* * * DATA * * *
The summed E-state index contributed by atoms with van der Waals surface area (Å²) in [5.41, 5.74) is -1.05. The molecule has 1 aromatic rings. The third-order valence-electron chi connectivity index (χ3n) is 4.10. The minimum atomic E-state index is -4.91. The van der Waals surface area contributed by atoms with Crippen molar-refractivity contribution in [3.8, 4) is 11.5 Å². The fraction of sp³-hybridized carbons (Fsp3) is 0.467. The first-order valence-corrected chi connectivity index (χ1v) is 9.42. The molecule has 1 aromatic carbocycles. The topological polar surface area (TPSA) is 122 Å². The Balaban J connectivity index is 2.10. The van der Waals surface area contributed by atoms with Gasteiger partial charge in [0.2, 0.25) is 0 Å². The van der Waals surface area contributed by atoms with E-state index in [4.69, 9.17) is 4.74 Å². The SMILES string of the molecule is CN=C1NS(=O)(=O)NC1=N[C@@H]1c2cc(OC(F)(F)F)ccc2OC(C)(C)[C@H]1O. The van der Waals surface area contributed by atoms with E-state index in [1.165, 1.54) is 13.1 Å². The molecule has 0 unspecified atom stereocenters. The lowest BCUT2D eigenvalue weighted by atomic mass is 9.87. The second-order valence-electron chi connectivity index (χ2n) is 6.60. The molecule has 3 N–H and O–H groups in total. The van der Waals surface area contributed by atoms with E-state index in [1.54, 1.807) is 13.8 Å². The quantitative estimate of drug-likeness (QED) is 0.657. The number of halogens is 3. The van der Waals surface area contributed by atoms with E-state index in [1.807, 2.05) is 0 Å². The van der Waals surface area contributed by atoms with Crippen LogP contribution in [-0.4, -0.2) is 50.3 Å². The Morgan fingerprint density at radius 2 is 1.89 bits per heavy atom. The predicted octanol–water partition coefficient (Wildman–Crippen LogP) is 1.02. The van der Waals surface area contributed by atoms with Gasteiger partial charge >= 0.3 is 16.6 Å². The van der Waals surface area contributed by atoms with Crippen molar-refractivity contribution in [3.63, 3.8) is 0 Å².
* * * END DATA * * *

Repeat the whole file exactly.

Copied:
The summed E-state index contributed by atoms with van der Waals surface area (Å²) in [5.41, 5.74) is -1.05. The molecule has 1 aromatic rings. The third-order valence-electron chi connectivity index (χ3n) is 4.10. The minimum atomic E-state index is -4.91. The van der Waals surface area contributed by atoms with Crippen molar-refractivity contribution in [3.8, 4) is 11.5 Å². The fraction of sp³-hybridized carbons (Fsp3) is 0.467. The first-order valence-corrected chi connectivity index (χ1v) is 9.42. The molecule has 1 aromatic carbocycles. The topological polar surface area (TPSA) is 122 Å². The Balaban J connectivity index is 2.10. The van der Waals surface area contributed by atoms with Gasteiger partial charge in [0.2, 0.25) is 0 Å². The van der Waals surface area contributed by atoms with E-state index in [4.69, 9.17) is 4.74 Å². The SMILES string of the molecule is CN=C1NS(=O)(=O)NC1=N[C@@H]1c2cc(OC(F)(F)F)ccc2OC(C)(C)[C@H]1O. The van der Waals surface area contributed by atoms with E-state index in [1.165, 1.54) is 13.1 Å². The molecule has 0 unspecified atom stereocenters. The lowest BCUT2D eigenvalue weighted by atomic mass is 9.87. The second-order valence-electron chi connectivity index (χ2n) is 6.60. The molecule has 3 N–H and O–H groups in total. The van der Waals surface area contributed by atoms with E-state index in [1.54, 1.807) is 13.8 Å². The quantitative estimate of drug-likeness (QED) is 0.657. The number of halogens is 3. The van der Waals surface area contributed by atoms with E-state index in [1.807, 2.05) is 0 Å². The van der Waals surface area contributed by atoms with Crippen LogP contribution in [-0.4, -0.2) is 50.3 Å². The Morgan fingerprint density at radius 2 is 1.89 bits per heavy atom. The predicted octanol–water partition coefficient (Wildman–Crippen LogP) is 1.02. The van der Waals surface area contributed by atoms with Gasteiger partial charge >= 0.3 is 16.6 Å². The van der Waals surface area contributed by atoms with Crippen molar-refractivity contribution in [3.63, 3.8) is 0 Å².